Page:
Tactic #1 – Don’t Try to Merely “Give People What They Want”

According to “Why Workers Won’t Work, The Case Study of Jamaica,” multiple studies reveal the crude assumption born in new managers upon their promotion: people are greedy mercenaries who only respond to money. As I have pointed out in prior columns, this conclusion is demonstrably incorrect.

Even in jobs like teaching which are long overdue a raise in pay, employees know that giving everyone

all the cash rewards they want won’t work. Therefore, the first tactic is to bypass simplistic polls, intuitions or old wives’ tales which only reinforce this old explanation. They only sustain an “us vs. them” dynamic.

Instead, look deeper, beyond demeaning questions and pat answers.

Tactic #2 – Don’t Leave People Stuck With Just the Work They Like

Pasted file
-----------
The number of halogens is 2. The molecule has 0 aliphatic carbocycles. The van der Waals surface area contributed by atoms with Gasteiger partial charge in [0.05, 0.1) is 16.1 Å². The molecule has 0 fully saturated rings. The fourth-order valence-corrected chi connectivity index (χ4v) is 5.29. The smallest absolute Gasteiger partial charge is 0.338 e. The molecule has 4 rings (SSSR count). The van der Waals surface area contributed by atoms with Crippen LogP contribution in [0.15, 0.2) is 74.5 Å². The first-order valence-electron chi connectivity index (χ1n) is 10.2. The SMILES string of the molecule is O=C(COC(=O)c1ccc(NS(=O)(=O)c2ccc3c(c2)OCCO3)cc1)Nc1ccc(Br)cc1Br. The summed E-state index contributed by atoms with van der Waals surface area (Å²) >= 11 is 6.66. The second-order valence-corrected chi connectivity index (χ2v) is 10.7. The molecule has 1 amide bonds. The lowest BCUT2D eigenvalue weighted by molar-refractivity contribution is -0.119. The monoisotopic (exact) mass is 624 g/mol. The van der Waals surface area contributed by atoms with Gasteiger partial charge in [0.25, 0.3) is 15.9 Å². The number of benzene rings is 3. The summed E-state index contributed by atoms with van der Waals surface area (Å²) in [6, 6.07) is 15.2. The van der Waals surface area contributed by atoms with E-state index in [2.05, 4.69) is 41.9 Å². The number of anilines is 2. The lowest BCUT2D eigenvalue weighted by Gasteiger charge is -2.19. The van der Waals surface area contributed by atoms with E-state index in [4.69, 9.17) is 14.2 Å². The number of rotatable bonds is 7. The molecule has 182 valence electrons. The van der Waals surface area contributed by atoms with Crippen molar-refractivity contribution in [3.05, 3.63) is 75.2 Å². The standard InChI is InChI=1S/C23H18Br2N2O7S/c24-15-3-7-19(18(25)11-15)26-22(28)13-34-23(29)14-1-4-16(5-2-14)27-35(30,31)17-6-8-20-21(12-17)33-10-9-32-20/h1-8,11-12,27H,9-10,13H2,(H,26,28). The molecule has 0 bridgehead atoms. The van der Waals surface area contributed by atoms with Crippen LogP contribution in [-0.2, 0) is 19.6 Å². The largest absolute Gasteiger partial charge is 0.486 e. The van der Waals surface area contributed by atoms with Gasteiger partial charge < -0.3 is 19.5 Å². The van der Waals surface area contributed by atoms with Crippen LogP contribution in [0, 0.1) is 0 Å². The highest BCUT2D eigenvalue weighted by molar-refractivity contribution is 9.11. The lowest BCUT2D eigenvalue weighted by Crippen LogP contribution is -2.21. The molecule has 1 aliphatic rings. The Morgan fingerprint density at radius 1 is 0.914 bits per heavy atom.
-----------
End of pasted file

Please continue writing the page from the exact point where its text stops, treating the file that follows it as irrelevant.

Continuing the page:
Some managers believe the answer is to bend over backward to provide employees with the work they prefer. In other words, ask (or psychometric test) them to find the stuff they like, then devise ways to give it to them.

Once again, research shows this to be a mistaken approach. It produces a blend of unhappy workers in the long term, and a company lacking the skills it needs to thrive.

Tactic #3 – Teach People How to Find Inherent Meaning in Any Job

When employees have a supportive boss, they can learn how to enrich all aspects of their work by doing the following: